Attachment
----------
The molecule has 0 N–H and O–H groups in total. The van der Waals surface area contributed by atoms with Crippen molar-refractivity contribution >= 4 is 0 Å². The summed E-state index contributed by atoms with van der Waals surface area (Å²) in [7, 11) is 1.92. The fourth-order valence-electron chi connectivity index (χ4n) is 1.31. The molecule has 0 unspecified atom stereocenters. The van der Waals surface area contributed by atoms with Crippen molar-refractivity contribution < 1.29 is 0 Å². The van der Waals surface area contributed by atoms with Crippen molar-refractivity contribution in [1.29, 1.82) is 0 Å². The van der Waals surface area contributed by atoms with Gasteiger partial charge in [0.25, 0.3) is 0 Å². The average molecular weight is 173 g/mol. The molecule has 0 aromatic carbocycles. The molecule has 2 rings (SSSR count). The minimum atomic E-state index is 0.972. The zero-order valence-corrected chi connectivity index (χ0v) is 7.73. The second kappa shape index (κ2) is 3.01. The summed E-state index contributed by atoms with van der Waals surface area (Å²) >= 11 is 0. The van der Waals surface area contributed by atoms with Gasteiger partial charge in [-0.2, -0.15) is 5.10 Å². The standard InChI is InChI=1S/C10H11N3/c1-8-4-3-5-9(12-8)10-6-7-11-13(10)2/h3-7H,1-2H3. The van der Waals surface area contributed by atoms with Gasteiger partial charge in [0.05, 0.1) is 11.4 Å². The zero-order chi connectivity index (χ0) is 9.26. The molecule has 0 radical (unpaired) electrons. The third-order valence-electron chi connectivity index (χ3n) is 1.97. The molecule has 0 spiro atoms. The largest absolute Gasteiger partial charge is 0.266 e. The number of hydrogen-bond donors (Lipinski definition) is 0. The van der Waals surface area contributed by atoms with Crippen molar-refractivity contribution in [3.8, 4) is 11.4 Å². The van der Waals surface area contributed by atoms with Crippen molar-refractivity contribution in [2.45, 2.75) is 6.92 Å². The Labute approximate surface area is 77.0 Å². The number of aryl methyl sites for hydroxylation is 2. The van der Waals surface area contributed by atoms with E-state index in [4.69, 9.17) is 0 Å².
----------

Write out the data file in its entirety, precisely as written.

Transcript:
The molecule has 0 N–H and O–H groups in total. The van der Waals surface area contributed by atoms with Crippen molar-refractivity contribution >= 4 is 0 Å². The summed E-state index contributed by atoms with van der Waals surface area (Å²) in [7, 11) is 1.92. The fourth-order valence-electron chi connectivity index (χ4n) is 1.31. The molecule has 0 unspecified atom stereocenters. The van der Waals surface area contributed by atoms with Crippen molar-refractivity contribution < 1.29 is 0 Å². The van der Waals surface area contributed by atoms with Crippen molar-refractivity contribution in [1.29, 1.82) is 0 Å². The van der Waals surface area contributed by atoms with Gasteiger partial charge in [0.25, 0.3) is 0 Å². The average molecular weight is 173 g/mol. The molecule has 0 aromatic carbocycles. The molecule has 2 rings (SSSR count). The minimum atomic E-state index is 0.972. The zero-order valence-corrected chi connectivity index (χ0v) is 7.73. The second kappa shape index (κ2) is 3.01. The summed E-state index contributed by atoms with van der Waals surface area (Å²) >= 11 is 0. The van der Waals surface area contributed by atoms with Gasteiger partial charge in [-0.2, -0.15) is 5.10 Å². The standard InChI is InChI=1S/C10H11N3/c1-8-4-3-5-9(12-8)10-6-7-11-13(10)2/h3-7H,1-2H3. The van der Waals surface area contributed by atoms with Gasteiger partial charge in [0.05, 0.1) is 11.4 Å². The zero-order chi connectivity index (χ0) is 9.26. The molecule has 0 radical (unpaired) electrons. The third-order valence-electron chi connectivity index (χ3n) is 1.97. The molecule has 0 spiro atoms. The largest absolute Gasteiger partial charge is 0.266 e. The number of hydrogen-bond donors (Lipinski definition) is 0. The van der Waals surface area contributed by atoms with Crippen molar-refractivity contribution in [3.8, 4) is 11.4 Å². The van der Waals surface area contributed by atoms with Crippen molar-refractivity contribution in [2.45, 2.75) is 6.92 Å². The Labute approximate surface area is 77.0 Å². The number of aryl methyl sites for hydroxylation is 2. The van der Waals surface area contributed by atoms with E-state index in [4.69, 9.17) is 0 Å².